While the story and arcade modes are what give Cloudberry Kingdom its gamey-ness, Free Play is the heart and soul of whole package. In Free Play, you are given dozens of sliders that control the difficulty of jumps, number of each type of enemy, and even all the physics that determine how Bob controls, and then the AI develops a beatable level based on your settings. You can create everything from the easiest level ever put in a platformer to a ridiculous maelstrom of death that would make even the most dedicated gamer frightened; and should you think a level unbeatable, you can spend some of your gems to have an AI controlled Bob run through the level, just to make you feel that much worse about yourself. Altogether, Free Play is the closest thing I have ever seen a game offer to actual, endless replayability.

Oh, and I haven’t even mentioned the best part yet– multiplayer. Every mode I have mentioned can be played with four players, which quickly becomes an absolutely ridiculous experience that will have friends cursing one another while simultaneously having an uproariously good time. Multiplayer even allows for another option: you can tie all the characters together with bungee cords, which adds another layer of physics that makes the game that much more brilliant. Players who miss a jump can be swung back into the game, the elasticity making it possible to effectively slingshot players further and higher than regular jumping could ever accomplish, and any player that dies becomes dead weight holding everybody else down. Within minutes of booting up multiplayer with bungee mode activated I had been thoroughly reminded of the greatness that is local multiplayer and was crying from laughter.

Now I suppose I should talk about the bad aspects of the game, which are actually very few in number and largely aesthetic. The visuals are kind of a letdown because while the colorful palette and Bob’s ridiculous customization options give Cloudberry Kingdom a decent amount of charm, the animations and overall art design is quite simple, with the randomized nature of the game no doubt contributing to everything having a cookie-cutter feel to it. The cinematics in story mode have a really cool, paper craft style that I would have loved to see applied to the rest of the game. And then there is the music, which has the exact opposite problem, it is a really good mix of high quality rock and techno type tracks that keeps the energy high, but the game ultimately has too few songs resulting in constant repetition.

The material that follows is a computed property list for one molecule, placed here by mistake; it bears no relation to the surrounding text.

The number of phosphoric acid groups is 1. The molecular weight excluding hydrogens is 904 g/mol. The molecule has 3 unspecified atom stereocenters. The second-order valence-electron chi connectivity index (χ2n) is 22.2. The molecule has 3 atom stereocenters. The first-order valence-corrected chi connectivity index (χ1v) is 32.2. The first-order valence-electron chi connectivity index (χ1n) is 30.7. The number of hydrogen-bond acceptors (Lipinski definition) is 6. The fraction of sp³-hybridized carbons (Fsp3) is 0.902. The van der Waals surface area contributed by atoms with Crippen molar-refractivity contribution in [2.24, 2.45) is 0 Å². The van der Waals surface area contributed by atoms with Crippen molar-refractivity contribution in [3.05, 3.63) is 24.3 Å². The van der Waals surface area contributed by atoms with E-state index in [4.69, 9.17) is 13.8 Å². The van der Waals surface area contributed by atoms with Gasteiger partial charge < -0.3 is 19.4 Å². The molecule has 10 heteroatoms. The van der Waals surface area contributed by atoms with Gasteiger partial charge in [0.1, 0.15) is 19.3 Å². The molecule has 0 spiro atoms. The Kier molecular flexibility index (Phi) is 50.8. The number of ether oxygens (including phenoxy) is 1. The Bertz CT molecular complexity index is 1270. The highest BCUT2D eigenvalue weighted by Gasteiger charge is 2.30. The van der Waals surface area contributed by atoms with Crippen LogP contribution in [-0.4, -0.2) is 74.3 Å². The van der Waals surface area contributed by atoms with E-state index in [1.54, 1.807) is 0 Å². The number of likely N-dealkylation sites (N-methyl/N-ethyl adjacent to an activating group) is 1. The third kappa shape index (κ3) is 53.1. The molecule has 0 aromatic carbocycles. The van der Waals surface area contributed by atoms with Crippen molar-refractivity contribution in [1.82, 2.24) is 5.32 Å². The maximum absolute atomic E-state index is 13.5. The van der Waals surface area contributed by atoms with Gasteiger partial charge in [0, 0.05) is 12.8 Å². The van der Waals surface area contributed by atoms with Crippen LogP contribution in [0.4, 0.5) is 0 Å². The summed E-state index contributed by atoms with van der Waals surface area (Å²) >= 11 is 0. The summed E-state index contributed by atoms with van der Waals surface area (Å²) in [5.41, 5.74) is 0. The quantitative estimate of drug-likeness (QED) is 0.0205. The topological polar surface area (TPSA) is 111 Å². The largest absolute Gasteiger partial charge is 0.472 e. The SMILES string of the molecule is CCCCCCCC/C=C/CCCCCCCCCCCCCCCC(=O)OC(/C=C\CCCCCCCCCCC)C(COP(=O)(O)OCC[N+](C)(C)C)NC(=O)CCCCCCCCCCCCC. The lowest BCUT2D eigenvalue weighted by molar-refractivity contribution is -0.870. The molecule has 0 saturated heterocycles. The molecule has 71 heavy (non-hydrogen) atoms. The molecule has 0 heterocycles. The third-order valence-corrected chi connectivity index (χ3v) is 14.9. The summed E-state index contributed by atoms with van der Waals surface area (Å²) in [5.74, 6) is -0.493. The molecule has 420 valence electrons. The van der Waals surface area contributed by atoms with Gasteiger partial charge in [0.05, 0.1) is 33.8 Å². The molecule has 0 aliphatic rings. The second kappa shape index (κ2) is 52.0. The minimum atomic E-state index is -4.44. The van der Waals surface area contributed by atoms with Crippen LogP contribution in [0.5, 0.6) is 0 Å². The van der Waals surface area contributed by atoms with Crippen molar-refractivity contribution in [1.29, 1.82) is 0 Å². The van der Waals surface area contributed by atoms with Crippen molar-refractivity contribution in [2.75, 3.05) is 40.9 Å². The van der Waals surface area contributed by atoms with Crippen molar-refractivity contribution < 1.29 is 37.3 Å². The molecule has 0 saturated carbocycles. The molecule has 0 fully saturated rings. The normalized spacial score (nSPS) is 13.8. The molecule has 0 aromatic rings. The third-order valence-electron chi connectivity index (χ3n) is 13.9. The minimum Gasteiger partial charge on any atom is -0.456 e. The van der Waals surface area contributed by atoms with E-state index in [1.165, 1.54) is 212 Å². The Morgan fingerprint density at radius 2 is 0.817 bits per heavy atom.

Taken as a whole, Cloudberry Kingdom is a very good game with a massive amount of content and a fantastic core concept that falls just short of greatness due to a few surface level problems. The simplistic visuals, repetitive sound design, and ultimately inconsequential story do detract from the game, and could in fact make it much worse for some depending on their tastes, but the heart and soul of this game is random level generating AI and the amount of variety it offers when combined with the level of customization and variety of play mechanics. Of course, other gamers might reject the game based purely on the difficulty, because while you can tweak Free Play to suit your difficulty, the story and arcade modes are focused on ramping up the difficulty; but even then, short of the masochism level difficulties, most of the harder levels are very beatable once you understand the rhythms of the game.

For me though, I really loved this game. While Pwnee Studios still have a few things to learn when it comes to presentation, they have managed to create one of the most impressive pieces of gaming tech I have seen in quite a while. The higher resolutions, bigger polygon counts, and increasingly more realistic lighting and physics we continue to see as the generations progress are plenty impressive, but it isn’t too often we see a game centered on advances in AI technology. Yes, plenty of games do random levels, but creating an AI to build a platformer with dozens of adjustable variables taken into consideration is truly innovative. If Pwnee gets the opportunity to make a sequel, they just need to develop a stronger artistic direction to make the game more universally appealing, and if they can continue to build on the tech then it will be just that much better. In the meantime though, Cloudberry Kingdom is a very good first effort, and even if it might fit your tastes, at the very least it deserves your attention.